Once Upon a Time at Versailles: Before the French Revolution
The Palace of Versailles, in all its gilded architectural glory, was completed by 1682. Louis XIV had taken it upon himself to relocate the French monarchy 12 miles (19 km) from the squalor of Paris.
If Louis XIV's reign had been distinguished by extravagance, Louis XV's was characterized by carelessness. Louis XV was a perfect example of the Old Regime's dysfunction. He preferred to satisfy his mistresses (notably Madame de Pompadour and Madame du Barry) rather than his kingdom. But he did pull himself away from the boudoir long enough to get France into some serious financial scrapes. Under his reign, France was involved in the War of Polish Succession (1733-38), the War of Austrian Succession (1740-48) and the Seven Years' War (1756-63). France lost valuable land during these battles, and the Seven Years' War nearly drained the treasury.
At Versailles, it was easy to forget about the French people -- and also pretty convenient for a despised king like Louis XV. The people couldn't be ignored, though. For many years, diseases like the plague had kept the peasant population in check. Now, the population was booming and clamored for sustenance.
When Louis XV died in 1774, the crown went to Louis Auguste, who famously intoned, "Protect us, Lord, for we are too young to reign." No one had much confidence in Louis XVI's ability to lead France, much less pull it out of debt. His young wife, Marie Antoinette, only compounded his troubles. Marie Antoinette had been married off to Louis to cement the relationship between the Austrian Hapsburgs and the French Bourbons. They were teenagers when they wed, but already shy Louis and tentative Marie Antoinette were under pressure to create the next heir to the throne. The couple floundered in the bedroom for nearly seven years before producing a child -- and their first was a girl.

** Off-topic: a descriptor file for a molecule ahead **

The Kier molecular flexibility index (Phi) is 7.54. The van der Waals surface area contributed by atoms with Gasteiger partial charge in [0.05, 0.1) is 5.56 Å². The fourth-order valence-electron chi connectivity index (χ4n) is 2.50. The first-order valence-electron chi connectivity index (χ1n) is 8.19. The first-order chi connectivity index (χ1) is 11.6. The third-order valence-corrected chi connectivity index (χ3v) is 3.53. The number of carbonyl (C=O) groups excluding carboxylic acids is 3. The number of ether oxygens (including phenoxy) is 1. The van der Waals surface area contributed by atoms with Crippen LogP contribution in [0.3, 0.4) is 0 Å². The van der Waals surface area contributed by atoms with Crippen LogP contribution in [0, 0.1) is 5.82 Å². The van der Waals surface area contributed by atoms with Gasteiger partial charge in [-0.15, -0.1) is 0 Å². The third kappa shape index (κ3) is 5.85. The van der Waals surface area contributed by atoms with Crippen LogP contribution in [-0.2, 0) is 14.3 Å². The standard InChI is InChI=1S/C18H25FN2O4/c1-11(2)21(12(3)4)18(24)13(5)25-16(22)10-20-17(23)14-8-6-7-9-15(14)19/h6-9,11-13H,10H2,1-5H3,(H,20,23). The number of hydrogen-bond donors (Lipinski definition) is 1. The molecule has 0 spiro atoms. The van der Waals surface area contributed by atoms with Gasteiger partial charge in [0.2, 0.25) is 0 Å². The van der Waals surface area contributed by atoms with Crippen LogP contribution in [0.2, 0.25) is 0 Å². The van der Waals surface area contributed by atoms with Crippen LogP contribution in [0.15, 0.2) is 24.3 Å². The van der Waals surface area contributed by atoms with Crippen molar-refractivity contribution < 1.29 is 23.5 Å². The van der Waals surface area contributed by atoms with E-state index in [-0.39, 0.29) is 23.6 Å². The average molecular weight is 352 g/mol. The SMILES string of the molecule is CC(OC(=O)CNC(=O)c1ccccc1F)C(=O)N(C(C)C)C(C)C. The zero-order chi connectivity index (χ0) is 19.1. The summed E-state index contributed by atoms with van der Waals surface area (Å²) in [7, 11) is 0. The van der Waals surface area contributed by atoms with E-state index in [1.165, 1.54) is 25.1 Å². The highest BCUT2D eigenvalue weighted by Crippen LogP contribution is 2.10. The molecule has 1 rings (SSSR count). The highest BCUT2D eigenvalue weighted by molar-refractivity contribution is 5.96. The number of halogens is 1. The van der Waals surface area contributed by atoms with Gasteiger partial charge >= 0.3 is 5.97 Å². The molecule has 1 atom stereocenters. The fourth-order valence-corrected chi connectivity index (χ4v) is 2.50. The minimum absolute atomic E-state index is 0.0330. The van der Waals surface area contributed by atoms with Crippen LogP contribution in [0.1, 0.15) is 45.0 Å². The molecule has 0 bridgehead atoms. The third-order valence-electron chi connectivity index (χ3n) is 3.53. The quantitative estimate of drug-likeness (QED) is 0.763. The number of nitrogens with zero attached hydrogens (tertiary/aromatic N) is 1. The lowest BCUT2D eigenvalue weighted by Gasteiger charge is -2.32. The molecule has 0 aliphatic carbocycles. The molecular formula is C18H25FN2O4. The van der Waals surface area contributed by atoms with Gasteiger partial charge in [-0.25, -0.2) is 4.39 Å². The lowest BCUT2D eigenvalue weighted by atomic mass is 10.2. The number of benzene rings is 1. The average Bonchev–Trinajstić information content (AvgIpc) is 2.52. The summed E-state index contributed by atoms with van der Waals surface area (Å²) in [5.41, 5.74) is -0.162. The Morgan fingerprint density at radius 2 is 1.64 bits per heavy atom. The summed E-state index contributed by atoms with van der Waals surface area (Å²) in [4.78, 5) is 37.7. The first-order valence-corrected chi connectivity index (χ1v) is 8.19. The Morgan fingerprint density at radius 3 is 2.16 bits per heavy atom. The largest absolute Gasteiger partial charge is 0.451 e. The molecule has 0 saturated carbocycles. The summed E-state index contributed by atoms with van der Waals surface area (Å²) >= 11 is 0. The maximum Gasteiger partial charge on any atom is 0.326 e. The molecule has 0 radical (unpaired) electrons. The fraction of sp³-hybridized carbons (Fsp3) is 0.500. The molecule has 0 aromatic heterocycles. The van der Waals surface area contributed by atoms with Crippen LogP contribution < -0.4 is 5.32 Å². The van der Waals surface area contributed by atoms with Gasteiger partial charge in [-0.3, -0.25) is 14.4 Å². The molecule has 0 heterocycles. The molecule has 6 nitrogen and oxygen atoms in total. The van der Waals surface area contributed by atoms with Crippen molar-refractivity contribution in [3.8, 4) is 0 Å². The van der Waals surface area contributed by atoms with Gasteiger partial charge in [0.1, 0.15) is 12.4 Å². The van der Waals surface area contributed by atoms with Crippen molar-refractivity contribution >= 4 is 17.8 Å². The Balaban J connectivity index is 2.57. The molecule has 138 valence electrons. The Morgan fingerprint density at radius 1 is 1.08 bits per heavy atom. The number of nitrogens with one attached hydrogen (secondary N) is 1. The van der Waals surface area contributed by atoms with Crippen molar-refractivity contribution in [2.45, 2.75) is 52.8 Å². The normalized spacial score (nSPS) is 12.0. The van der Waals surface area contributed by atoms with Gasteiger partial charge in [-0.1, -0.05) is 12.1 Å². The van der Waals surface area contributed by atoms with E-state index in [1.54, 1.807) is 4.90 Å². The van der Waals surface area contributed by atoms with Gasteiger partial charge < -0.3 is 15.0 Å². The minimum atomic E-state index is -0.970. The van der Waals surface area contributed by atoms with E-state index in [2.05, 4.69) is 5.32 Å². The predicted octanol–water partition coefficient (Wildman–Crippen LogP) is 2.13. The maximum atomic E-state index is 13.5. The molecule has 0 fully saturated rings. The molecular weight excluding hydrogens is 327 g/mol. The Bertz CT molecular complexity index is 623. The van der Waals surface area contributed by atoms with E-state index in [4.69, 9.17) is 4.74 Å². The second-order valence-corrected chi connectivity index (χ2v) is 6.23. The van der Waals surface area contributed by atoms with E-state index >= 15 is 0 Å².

When she wasn't reproducing, Marie Antoinette was spending. Her reputation as Madame Deficit was well-deserved: She amused herself by ordering hundreds of gowns, trying out elaborate hairstyles and hosting lavish parties at her private retreat, Petit Trianon, on Versailles' expansive grounds. Marie Antoinette had a yearly wardrobe allowance of $3.6 million, but she easily surpassed that by ordering dresses trimmed with silver and gold and dripping with precious jewels -- even diamonds. Her focus was on pleasing the courtiers and her new family, and she may very well have been ignorant of the conditions in Paris. After a brief excursion to the city in 1773, she wrote to her mother, "What was really affecting was the tenderness and earnestness of the poor people, who, in spite of the taxes with which they are overwhelmed, were transported with joy at seeing us" [source: Modern History Sourcebook].
The third class was fully aware of its spendthrift queen, though. Pamphlets circulated with lewd cartoons of the queen at court orgies and with her eccentric stylist sweeping up her hair into impossibly high bouffants. It wasn't just her extravagance on display -- her lack of reproductive success was, too. Where was the male heir, the people wondered. Louis couldn't govern the bedroom; could he govern France?
Emasculated by this negative publicity and still smarting from criticisms at court, Louis exacted military vengeance. He pledged 2,000 million lives to the American Revolutionary War; for that massive sum, he could've fed and sheltered 7 million of his own people for a year. This mistake wouldn't be his last, however. And the French would see to it that he was duly punished.